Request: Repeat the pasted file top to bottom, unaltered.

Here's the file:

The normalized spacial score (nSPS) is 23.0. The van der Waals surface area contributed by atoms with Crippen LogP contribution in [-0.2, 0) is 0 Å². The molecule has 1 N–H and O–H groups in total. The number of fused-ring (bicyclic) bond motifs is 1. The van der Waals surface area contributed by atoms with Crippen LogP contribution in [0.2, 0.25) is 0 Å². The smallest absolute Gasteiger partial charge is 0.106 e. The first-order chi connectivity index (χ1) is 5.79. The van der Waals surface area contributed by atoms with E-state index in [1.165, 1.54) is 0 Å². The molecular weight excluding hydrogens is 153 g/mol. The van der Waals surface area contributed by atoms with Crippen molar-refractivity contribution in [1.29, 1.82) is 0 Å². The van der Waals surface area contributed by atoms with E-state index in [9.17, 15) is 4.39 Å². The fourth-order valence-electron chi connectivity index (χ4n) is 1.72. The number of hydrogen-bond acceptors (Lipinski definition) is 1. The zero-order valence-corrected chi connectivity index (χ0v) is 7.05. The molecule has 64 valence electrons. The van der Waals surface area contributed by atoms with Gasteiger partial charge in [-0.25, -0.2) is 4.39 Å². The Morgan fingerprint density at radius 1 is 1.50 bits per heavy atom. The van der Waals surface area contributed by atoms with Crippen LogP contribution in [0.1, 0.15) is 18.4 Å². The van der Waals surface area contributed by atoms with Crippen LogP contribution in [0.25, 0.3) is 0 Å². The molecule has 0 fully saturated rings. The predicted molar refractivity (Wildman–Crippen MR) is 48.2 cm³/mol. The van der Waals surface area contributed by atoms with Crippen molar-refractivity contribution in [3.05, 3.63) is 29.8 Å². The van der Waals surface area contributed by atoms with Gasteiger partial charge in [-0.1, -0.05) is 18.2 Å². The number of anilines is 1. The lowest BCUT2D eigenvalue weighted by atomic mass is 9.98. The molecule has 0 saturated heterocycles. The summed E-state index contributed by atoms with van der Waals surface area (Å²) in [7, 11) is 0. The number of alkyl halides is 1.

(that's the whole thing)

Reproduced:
The normalized spacial score (nSPS) is 23.0. The van der Waals surface area contributed by atoms with Crippen LogP contribution in [-0.2, 0) is 0 Å². The molecule has 1 N–H and O–H groups in total. The number of fused-ring (bicyclic) bond motifs is 1. The van der Waals surface area contributed by atoms with Crippen LogP contribution in [0.2, 0.25) is 0 Å². The smallest absolute Gasteiger partial charge is 0.106 e. The first-order chi connectivity index (χ1) is 5.79. The van der Waals surface area contributed by atoms with E-state index in [1.165, 1.54) is 0 Å². The molecular weight excluding hydrogens is 153 g/mol. The van der Waals surface area contributed by atoms with Crippen molar-refractivity contribution in [1.29, 1.82) is 0 Å². The van der Waals surface area contributed by atoms with E-state index in [9.17, 15) is 4.39 Å². The fourth-order valence-electron chi connectivity index (χ4n) is 1.72. The number of hydrogen-bond acceptors (Lipinski definition) is 1. The zero-order valence-corrected chi connectivity index (χ0v) is 7.05. The molecule has 64 valence electrons. The van der Waals surface area contributed by atoms with Gasteiger partial charge in [-0.25, -0.2) is 4.39 Å². The Morgan fingerprint density at radius 1 is 1.50 bits per heavy atom. The van der Waals surface area contributed by atoms with Crippen LogP contribution in [0.1, 0.15) is 18.4 Å². The van der Waals surface area contributed by atoms with Crippen LogP contribution in [0.25, 0.3) is 0 Å². The molecule has 0 fully saturated rings. The predicted molar refractivity (Wildman–Crippen MR) is 48.2 cm³/mol. The van der Waals surface area contributed by atoms with Crippen molar-refractivity contribution in [3.05, 3.63) is 29.8 Å². The van der Waals surface area contributed by atoms with Gasteiger partial charge in [-0.1, -0.05) is 18.2 Å². The number of anilines is 1. The lowest BCUT2D eigenvalue weighted by atomic mass is 9.98. The molecule has 0 saturated heterocycles. The summed E-state index contributed by atoms with van der Waals surface area (Å²) in [7, 11) is 0. The number of alkyl halides is 1.